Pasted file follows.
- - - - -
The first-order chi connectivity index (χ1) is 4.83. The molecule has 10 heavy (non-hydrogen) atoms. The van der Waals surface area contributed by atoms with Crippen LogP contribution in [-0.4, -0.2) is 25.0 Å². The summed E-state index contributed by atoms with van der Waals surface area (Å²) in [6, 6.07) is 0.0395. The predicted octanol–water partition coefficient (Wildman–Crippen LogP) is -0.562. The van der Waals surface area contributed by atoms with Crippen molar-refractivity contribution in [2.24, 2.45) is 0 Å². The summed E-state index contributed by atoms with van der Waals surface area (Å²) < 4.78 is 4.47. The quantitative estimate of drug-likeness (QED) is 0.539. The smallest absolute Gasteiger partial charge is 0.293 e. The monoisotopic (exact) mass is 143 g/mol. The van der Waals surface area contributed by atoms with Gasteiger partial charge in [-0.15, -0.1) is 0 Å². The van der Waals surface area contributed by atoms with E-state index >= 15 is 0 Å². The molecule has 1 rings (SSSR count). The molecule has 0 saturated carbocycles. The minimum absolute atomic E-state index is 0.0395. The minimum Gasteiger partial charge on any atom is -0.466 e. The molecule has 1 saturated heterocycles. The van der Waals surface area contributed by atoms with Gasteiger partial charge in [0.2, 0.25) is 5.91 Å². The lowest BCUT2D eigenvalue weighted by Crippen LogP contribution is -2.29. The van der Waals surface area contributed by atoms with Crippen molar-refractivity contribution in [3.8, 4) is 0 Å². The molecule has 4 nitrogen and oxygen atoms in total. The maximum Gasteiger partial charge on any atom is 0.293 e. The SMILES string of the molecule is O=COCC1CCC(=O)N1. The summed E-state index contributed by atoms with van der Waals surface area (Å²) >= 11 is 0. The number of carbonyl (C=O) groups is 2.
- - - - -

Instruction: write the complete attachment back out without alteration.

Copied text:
The first-order chi connectivity index (χ1) is 4.83. The molecule has 10 heavy (non-hydrogen) atoms. The van der Waals surface area contributed by atoms with Crippen LogP contribution in [-0.4, -0.2) is 25.0 Å². The summed E-state index contributed by atoms with van der Waals surface area (Å²) in [6, 6.07) is 0.0395. The predicted octanol–water partition coefficient (Wildman–Crippen LogP) is -0.562. The van der Waals surface area contributed by atoms with Crippen molar-refractivity contribution in [2.24, 2.45) is 0 Å². The summed E-state index contributed by atoms with van der Waals surface area (Å²) < 4.78 is 4.47. The quantitative estimate of drug-likeness (QED) is 0.539. The smallest absolute Gasteiger partial charge is 0.293 e. The monoisotopic (exact) mass is 143 g/mol. The van der Waals surface area contributed by atoms with Gasteiger partial charge in [-0.15, -0.1) is 0 Å². The van der Waals surface area contributed by atoms with E-state index >= 15 is 0 Å². The molecule has 1 rings (SSSR count). The molecule has 0 saturated carbocycles. The minimum absolute atomic E-state index is 0.0395. The minimum Gasteiger partial charge on any atom is -0.466 e. The molecule has 1 saturated heterocycles. The van der Waals surface area contributed by atoms with Gasteiger partial charge in [0.2, 0.25) is 5.91 Å². The lowest BCUT2D eigenvalue weighted by Crippen LogP contribution is -2.29. The van der Waals surface area contributed by atoms with Crippen molar-refractivity contribution in [3.8, 4) is 0 Å². The molecule has 4 nitrogen and oxygen atoms in total. The maximum Gasteiger partial charge on any atom is 0.293 e. The SMILES string of the molecule is O=COCC1CCC(=O)N1. The summed E-state index contributed by atoms with van der Waals surface area (Å²) >= 11 is 0. The number of carbonyl (C=O) groups is 2.